From childhood, Jeff Bird has had a soft spot for the elderly. The son of two only children, he was drenched in his grandparents’ love. He was active in an East Atlanta adopt-a-grandparent program and managed the local Kroger when the company launched “Senior Citizen 5% off Wednesdays.” That, Bird says, was a different experience. And one that softened his heart for aging people.

How did you develop a heart for older people?

Growing up, I enjoyed an abundance of love from my grandparents, and I looked forward to their visits. I remember at the end of holiday meals, instead of leaving the table to play, I hung around to hear their stories and jokes.  When the Lord took them home, I felt drawn to minister to older adults.

In 1991, my wife and I adopted a sweet, 78-year-old woman in East Atlanta as part of an adopt-a-grandparent program.  At the time, I was also managing a grocery store in an Atlanta neighborhood with a large senior population. As I ran around the store, I answered questions, reached cans on the top shelf, refilled their coffee or doughnuts, or just talked about their day. I realized again how much I enjoyed them.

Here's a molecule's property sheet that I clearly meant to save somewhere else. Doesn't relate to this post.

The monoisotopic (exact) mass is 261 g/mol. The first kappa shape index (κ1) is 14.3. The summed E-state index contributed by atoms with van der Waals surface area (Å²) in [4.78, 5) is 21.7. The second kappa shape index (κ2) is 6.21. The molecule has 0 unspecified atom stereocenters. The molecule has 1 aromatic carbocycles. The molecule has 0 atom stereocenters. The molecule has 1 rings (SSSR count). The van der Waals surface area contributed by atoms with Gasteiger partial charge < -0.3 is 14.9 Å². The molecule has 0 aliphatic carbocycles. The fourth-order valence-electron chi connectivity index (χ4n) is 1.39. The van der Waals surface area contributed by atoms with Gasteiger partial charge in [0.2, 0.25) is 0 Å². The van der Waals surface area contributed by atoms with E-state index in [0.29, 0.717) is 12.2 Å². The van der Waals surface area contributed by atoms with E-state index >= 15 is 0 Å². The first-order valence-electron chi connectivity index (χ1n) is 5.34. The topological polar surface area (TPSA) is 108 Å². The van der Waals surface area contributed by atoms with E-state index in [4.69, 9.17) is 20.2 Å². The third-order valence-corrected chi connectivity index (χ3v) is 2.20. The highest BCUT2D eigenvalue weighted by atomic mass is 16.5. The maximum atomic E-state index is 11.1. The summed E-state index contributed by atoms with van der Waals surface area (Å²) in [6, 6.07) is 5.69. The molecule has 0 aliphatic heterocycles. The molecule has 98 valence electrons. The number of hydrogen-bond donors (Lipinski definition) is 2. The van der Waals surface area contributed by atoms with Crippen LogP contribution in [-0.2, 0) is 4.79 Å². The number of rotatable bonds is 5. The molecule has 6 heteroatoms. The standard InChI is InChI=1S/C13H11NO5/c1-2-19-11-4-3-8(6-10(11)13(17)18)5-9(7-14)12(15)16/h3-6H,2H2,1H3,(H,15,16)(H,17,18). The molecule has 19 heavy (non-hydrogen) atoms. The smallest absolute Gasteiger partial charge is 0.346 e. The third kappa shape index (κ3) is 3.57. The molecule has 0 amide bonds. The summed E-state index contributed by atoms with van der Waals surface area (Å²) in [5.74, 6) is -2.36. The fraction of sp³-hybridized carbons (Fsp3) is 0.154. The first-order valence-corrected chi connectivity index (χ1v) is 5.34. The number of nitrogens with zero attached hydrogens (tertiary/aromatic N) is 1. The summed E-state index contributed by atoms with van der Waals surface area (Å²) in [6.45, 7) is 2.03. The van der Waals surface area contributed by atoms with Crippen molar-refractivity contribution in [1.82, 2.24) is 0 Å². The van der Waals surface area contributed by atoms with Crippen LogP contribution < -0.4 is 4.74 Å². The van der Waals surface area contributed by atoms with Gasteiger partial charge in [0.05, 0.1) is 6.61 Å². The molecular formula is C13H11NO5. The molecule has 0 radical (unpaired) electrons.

In 2003, my heart led me away from managing grocery stores to managing senior living communities. Two burdens emerged: 1) the seniors’ eternal spiritual condition, and 2) pursuing excellence as a senior service provider. I responded by launching a consulting practice in 2012, which became Parkview Aging Services in 2016. My practice equips overwhelmed families, builds partnerships with trustworthy caregivers and resource providers, and mobilizes the church to advance God’s kingdom.

As you care for older people, what warms your heart most?  

Just sitting down to chat over coffee with the senior.  Our time together is filled with stories and laughter. If the senior is lonely or hurting, I love telling them one of my own family stories, or I just remind them Jesus loves them.

I also enjoy bringing in the family of seniors.  I can use my experience and spiritual gifts to lower the stress they feel from deciding how to manage both the senior’s needs and their own. This helps the family honor and enjoy their aging loved one, seeing it as an invaluable stage of life, rather than as a burden.

Given your experience, what perceptions and attitudes toward the elderly need to be changed?

Productivity defines our lives, so ageism stereotypes older adults. Seniors’ abilities decline, and adult children are reminded of their own mortality.  The adult children’s own fear of aging can unintentionally isolate their aging loved one.

We know God has a purpose in all things,  Aging offers an opportunity to share the Good News with older adults, families, caregivers, and resource providers.